War on Poverty
These records contain documents and some audio/graphic materials related to the educational and recreational programs sponsored by the organization in Eastern Kentucky. The collection has administrative office files, partnered college files, development fundraising files, Coordinated Consumer Health Education Project Files. File topics also include those on board members, contracts, equipment, program planning and policy, campus directors, college programs, and program training. Photographs document the programming organization by ALCOR. The collection was arranged and described as part of the “Action in Appalachia: Revealing Public Health, Housing, and Community Development Records in the UK Libraries Special Collections Research Center” project funded by CLIR Hidden Collections grant.
Passed by Congress in 1965, the Appalachian Regional Development Act established the Appalachian Regional Commission (ARC) to plan and manage economic development in the region. ARC concentrates its efforts in two major areas. The highway program, which annually receives about two-thirds of the ARC's funds, provides for construction of the Appalachian Development Highway System. The other major program, area development, provides grants for education and health care, water and sewer systems, housing, child development, enterprise development, natural resources development, and research on topics related to the region's economic development.
Harry Caudill was best known nationally for his role as a writer-of about 80 newspaper essays, 50 odd magazine articles, more than 120 lectures and speeches, and 10 books-who drew attention to the social, economic, and environmental problems the coal industry had caused in his region, earning him the moniker "Upton Sinclair of the coal fields." Caudill also served in the Kentucky House of Representatives and taught Appalachian history at the University of Kentucky. Caudill's was supported by his wife, Anne Frye Caudill.
Community Action in Appalachia: An Appraisal of the "War on Poverty" in a Rural Setting of Southeastern Kentucky reports, 1968
A 13 volume assessment of the Kentucky War on Poverty program. This collection has been digitized; please see links to individual reports below.
Unit 1. Quality of Life in Rural Poverty Areas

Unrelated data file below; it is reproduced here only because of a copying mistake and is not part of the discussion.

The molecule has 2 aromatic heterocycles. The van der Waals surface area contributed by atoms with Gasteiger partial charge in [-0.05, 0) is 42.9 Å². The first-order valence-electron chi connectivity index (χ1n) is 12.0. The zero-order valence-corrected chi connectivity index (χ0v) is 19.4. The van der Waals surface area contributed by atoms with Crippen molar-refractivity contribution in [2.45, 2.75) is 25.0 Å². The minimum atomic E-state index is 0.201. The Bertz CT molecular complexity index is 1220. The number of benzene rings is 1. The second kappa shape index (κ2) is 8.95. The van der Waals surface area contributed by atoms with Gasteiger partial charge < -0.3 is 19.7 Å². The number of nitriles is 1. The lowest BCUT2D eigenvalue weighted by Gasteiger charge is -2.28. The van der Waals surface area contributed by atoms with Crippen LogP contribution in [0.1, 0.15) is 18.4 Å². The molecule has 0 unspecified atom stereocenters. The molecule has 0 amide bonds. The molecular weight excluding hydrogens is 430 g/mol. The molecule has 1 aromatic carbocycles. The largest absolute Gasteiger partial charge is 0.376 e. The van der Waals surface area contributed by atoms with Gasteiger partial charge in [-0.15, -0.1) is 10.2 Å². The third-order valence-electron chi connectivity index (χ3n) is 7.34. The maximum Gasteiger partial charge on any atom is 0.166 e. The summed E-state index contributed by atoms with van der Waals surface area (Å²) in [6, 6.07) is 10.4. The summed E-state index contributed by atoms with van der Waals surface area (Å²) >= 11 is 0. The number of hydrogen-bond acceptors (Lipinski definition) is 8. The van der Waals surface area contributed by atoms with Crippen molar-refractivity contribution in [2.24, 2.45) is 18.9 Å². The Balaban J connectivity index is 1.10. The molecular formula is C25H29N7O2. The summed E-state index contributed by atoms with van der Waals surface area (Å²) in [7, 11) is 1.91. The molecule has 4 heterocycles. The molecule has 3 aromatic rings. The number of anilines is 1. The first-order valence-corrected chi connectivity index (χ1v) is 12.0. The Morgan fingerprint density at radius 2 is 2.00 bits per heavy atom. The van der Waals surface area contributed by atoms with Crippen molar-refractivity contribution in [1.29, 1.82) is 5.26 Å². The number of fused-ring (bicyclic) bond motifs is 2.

Unit 2. Economic Progress in an Appalachian County: The Relationship Between Economic and Social Change
Unit 3. A Selective Description of a Knox County Mountain Neighborhood
Unit 4. Family Life Styles, Social Participation, and Socio-Cultural Change
Unit 5. Poverty, Participation, and Political Socialization
Unit 6. The Youth Development Program
Unit 7. Modernization of Life Styles
Unit 8. Leadership and Community Relations
Unit 9. The "Image" of the Knox County Community Action Program
Unit 10. The Knox County Economic Opportunity Council Anti-Poverty Arts and Crafts Store Program
Unit 11. The Early Childhood Program
Unit 12. The Health Education Program
Unit 13. Recent Home Construction in Two Appalachian Counties
The Eastern Kentucky Health Services, Inc. records primarily consists of applications from health care facilities for financial assistance towards beginning or expanding services. Eastern Kentucky Health Services Inc. helped more than 100 personal at-home nurses, nursing homes, rural clinics, as well as community hospitals during the 1970s and 1980s. The collection also includes health care publications, handbooks and some architectural plans. The collection was arranged and described as part of the “Action in Appalachia: Revealing Public Health, Housing, and Community Development Records in the UK Libraries Special Collections Research Center” project funded by CLIR Hidden Collections grant.
Everette Tharp served as Recording Secretary to the Appalachian Committee for Full Employment (ACFE), one of the first groups to apply for Office of Economic Opportunity (OEO) funds. Tharp and the ACFE were eventually involved in a political struggle over who would control the (Letcher Knott Leslie Perry) LKLP Community Action Council. This collection was arranged and described as part of the Arranging and Describing Archives Related to Appalachian History and Culture, a "We the People" NEH grant.
John C. Watts, a tobacco grower, banker, lawyer, and Democrat, held elected positions in both Kentucky and national governments and was considered a moderate conservative. Much of his work focused on the tobacco and whiskey industries. Watts served on several committees while in the House of Representatives, including the Committee on Agriculture, the Public Works Committee, and the Ways and Means Committee.
John D. Whisman was an inspirational force behind the creation of the Appalachian Regional Commission. The collection documents his involvement in the Lexington, Kentucky and United States Junior Chamber of Commerce, the Eastern Kentucky Regional Planning Commission, the Kentucky Area Program Office, and the Presidents Appalachian Regional Commission. The collection also covers his later role as a consultant to other development and planning commissions in Kentucky and Maryland. This collection was arranged and described as part of the Arranging and Describing Archives Related to Appalachian History and Culture, a "We the People" NEH grant.